by Mongane Wally Serote
This is the second novel by poet and former political activist, Mongane Wally Serote. The first, Revelations, was published two years ago.
This book is definitely not Serote’s best work but it may appeal to supporters of the ANC, the movement in the book.
Rumours describes the hangover after the apartheid regime. We learn how living in exile affected the lives of comrades and their families.
Keke, the protagonist, is a Umkhonto we Sizwe veteran and failed CEO of a cellphone company. He also struggles with issues at home.
Keke abandons his family and job and ends up a homeless alcoholic. This thrusts him into a spiritual journey, where he attempts to reconnect with his family and find a purpose for his life in post-apartheid South Africa.
The author’s obsession with so-called media rumors is resonant of the ANC’s disapproval of the press exposing corruption and bad governance. The controversial arms procurement by the South African government is justified as preparedness for the defense of the ‘African Renaissance’. The overall message is that the west is to blame for Africa’s failures.
Armed and Dangerous
by Ronnie Kasrils
I approve of books like this, even the second time around. This is an updated version of the 1993 edition. Anyone who has enjoyed the sweet taste of a free South Africa should know of the grim and grimy struggle that helped create it. In this, former government minister, Ronnie Kasrils does it justice. Kasrils is a principled humanist with a conscience that was the father of his role as an operative in Umkhonto we Sizwe—the armed wing of the African National Congress. As a young man, he abhorred the casual violence and hatred directed against black people; this is what drove him into exile everywhere from London to Luanda.
There are a few surprises in the book, including the snippet that Kasrils had a relationship with the late singer Miriam Makeba, who used to slip into his flat posing as a domestic worker.
The sting is in the tail. Kasrils, ever the party man, uses the last few paragraphs to register his dismay with the government he helped put in power. A very unexpected and thought provoking end to a weighty tome. Sounds like the prelude to another book, Ronnie.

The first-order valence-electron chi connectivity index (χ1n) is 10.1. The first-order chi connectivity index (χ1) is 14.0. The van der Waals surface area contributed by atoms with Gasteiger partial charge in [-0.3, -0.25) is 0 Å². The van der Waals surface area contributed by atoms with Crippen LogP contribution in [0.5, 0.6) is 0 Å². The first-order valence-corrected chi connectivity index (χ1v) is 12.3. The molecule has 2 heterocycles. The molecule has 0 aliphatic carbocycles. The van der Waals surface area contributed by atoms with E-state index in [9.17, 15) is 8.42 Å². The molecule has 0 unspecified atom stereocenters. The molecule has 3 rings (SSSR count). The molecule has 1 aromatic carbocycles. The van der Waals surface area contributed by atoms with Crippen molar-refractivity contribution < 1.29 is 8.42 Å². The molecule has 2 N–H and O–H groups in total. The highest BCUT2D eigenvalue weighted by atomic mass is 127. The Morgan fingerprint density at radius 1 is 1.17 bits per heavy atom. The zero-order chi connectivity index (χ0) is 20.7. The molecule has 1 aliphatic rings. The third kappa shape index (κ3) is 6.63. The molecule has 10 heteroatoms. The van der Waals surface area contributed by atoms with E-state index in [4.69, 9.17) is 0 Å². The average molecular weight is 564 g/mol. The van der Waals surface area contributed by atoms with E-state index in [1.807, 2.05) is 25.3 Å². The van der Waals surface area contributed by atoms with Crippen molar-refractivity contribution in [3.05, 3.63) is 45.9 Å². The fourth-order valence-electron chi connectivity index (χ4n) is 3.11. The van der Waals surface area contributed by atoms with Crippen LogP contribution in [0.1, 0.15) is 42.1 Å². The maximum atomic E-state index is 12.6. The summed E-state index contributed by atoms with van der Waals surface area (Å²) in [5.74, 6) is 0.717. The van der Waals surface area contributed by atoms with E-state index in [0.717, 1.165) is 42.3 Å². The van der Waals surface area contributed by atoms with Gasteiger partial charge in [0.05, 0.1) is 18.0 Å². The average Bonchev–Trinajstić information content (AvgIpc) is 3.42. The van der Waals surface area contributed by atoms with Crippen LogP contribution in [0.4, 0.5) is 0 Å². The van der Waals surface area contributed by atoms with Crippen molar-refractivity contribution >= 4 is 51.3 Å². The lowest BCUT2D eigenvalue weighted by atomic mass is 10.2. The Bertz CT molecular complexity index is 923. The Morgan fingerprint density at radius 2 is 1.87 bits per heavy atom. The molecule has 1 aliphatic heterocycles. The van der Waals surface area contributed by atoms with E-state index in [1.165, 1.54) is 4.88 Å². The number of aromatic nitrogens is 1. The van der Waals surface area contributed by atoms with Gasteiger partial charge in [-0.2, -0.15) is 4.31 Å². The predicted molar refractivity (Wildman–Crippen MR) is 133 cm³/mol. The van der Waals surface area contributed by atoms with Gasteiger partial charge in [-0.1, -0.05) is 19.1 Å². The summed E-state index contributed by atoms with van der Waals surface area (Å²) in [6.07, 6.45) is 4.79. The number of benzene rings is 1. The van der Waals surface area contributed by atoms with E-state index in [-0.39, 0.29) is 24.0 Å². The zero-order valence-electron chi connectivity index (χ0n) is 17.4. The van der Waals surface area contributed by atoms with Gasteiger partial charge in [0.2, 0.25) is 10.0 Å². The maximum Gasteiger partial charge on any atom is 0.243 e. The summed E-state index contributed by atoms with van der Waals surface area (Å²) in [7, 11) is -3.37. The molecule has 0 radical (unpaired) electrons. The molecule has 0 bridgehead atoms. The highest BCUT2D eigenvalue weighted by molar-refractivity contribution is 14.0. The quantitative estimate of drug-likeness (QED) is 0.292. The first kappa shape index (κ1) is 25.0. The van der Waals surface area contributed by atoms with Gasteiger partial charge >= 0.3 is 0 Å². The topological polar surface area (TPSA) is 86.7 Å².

Ruth First and Joe Slovo in the war against Apartheid
by Alan Wieder
Alan Wieder’s Ruth First and Joe Slovo in the War Against Apartheid offers a refreshing read for any enthusiast of South African history.
Focusing on one of the most prominent couples in the anti-apartheid resistance, Wieder’s novel retells their story through the oral narratives of those around them. The author reveals a complex marriage between the two people who changed the world of politics.
A journalist and communist party member, First turned resistance fighter after being exiled from South Africa for her outspoken views against the regime. Her influence around the globe was silenced by the apartheid government after she opened a booby-trapped envelope-bomb in Maputo, Mozambique.
Slovo led a life as dangerous as First’s. The student activist, lawyer and co-mastermind of Umkhonto we Sizwe, the African National Congress’ militant arm, Slovo lived to see South Africa become a democracy in 1994.
A reader looking to get an insight into the behind-the-scenes activities of a revolution will not want to skip this book. It goes beyond a boring history lesson, bringing to life never-before-seen personalities and struggles.
Springboks, Troepies and Cadres: Stories of the South African Army (1912-2012)
by David Williams
Springboks, Troepies and Cadres takes the reader on a journey through 100 years of the South African Army and the three major wars in which it fought: both World Wars and the Border War.
It all started with a command from Britain in 1914 to seize control of German South West Africa so Germany could not gain access to its colony’s shores—a campaign successfully carried out by the newly-created Union Defence Force, which spawned the creation of the South African Air Force. The move set the scene for South Africa’s political landscape, sparking an uprising by the Boers who had been part of the war against the British Empire years earlier. It ultimately led to the establishment of the “purified” National Party in 1948.
South Africa’s strong sense of citizenship between conscripts and volunteers created a diverse culture that allowed for the implementation of a unique blend of military tactics. This was a major factor in the South African Army being touted as one of the world’s greatest in the 1980s.
The book is laden with facts but keeps the reader engaged, even those with only a vague interest in the military.
by James Siddall
Dystopia is an autobiographical book about South African journalist, James Siddall, and his journey through alcohol and benzodiazepines addiction as well as his descent from a glittering media career to becoming the scourge of pubs and shebeens of the Kwa-Zulu Natal province. Siddall was an award-winning journalist, who became deputy editor of Playboy magazine at just 26, and lived a life filled with fast cars and beauty queens. But along the way Siddall’s drinking got out of control. His life had transformed into one that involved excessive drinking, drugs and even prostitution.
The memoir, cleverly written, follows the black hole of substance abuse, tracking Siddall’s life as he becomes homeless and loses his job. The book is often repetitive as it tells the story of an addict who continues to relapse. Eventually he is faced with a court order sentencing him to a two–year stint at a rehabilitation center, where he struggles with sobriety and the fight to become a functioning human being and a working journalist.
An easy read, raw, brutally honest and for many reading it, it may hit home. It delves into myths and misconceptions surrounding addiction. But one may struggle to find anything different about this book.